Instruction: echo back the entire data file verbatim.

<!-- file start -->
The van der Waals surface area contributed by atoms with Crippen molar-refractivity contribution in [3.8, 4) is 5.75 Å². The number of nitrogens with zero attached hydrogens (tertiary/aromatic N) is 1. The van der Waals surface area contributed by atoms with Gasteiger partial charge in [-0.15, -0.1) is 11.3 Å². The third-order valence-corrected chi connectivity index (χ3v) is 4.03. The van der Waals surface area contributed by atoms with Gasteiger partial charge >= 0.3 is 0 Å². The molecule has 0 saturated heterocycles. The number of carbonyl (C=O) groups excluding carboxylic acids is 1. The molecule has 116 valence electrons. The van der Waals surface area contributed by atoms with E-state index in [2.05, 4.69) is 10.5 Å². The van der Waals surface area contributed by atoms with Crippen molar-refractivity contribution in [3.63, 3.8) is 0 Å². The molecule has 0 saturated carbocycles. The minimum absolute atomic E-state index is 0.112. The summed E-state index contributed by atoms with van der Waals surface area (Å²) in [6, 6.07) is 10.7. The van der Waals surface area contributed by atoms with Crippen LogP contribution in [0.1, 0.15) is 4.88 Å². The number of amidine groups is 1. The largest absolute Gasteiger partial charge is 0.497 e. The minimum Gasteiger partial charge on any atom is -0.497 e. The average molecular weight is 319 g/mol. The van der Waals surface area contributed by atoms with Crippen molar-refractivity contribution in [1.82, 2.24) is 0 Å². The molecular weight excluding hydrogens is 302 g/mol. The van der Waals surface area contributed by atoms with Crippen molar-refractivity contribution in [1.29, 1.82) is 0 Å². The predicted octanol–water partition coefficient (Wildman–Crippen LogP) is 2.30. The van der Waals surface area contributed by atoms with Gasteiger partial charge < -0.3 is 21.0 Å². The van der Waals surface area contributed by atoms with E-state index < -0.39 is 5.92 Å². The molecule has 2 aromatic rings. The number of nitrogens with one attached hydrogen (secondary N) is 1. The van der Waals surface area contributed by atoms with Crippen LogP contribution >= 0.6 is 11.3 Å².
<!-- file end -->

The van der Waals surface area contributed by atoms with Crippen molar-refractivity contribution in [3.8, 4) is 5.75 Å². The number of nitrogens with zero attached hydrogens (tertiary/aromatic N) is 1. The van der Waals surface area contributed by atoms with Gasteiger partial charge in [-0.15, -0.1) is 11.3 Å². The third-order valence-corrected chi connectivity index (χ3v) is 4.03. The van der Waals surface area contributed by atoms with Gasteiger partial charge >= 0.3 is 0 Å². The molecule has 0 saturated heterocycles. The number of carbonyl (C=O) groups excluding carboxylic acids is 1. The molecule has 116 valence electrons. The van der Waals surface area contributed by atoms with E-state index in [2.05, 4.69) is 10.5 Å². The van der Waals surface area contributed by atoms with Crippen molar-refractivity contribution in [3.63, 3.8) is 0 Å². The molecule has 0 saturated carbocycles. The minimum absolute atomic E-state index is 0.112. The summed E-state index contributed by atoms with van der Waals surface area (Å²) in [6, 6.07) is 10.7. The van der Waals surface area contributed by atoms with Crippen LogP contribution in [0.1, 0.15) is 4.88 Å². The number of amidine groups is 1. The largest absolute Gasteiger partial charge is 0.497 e. The minimum Gasteiger partial charge on any atom is -0.497 e. The average molecular weight is 319 g/mol. The van der Waals surface area contributed by atoms with Crippen molar-refractivity contribution in [1.82, 2.24) is 0 Å². The molecular weight excluding hydrogens is 302 g/mol. The van der Waals surface area contributed by atoms with Crippen molar-refractivity contribution in [1.29, 1.82) is 0 Å². The predicted octanol–water partition coefficient (Wildman–Crippen LogP) is 2.30. The van der Waals surface area contributed by atoms with Gasteiger partial charge < -0.3 is 21.0 Å². The van der Waals surface area contributed by atoms with E-state index < -0.39 is 5.92 Å². The molecule has 2 aromatic rings. The number of nitrogens with one attached hydrogen (secondary N) is 1. The van der Waals surface area contributed by atoms with Crippen LogP contribution >= 0.6 is 11.3 Å².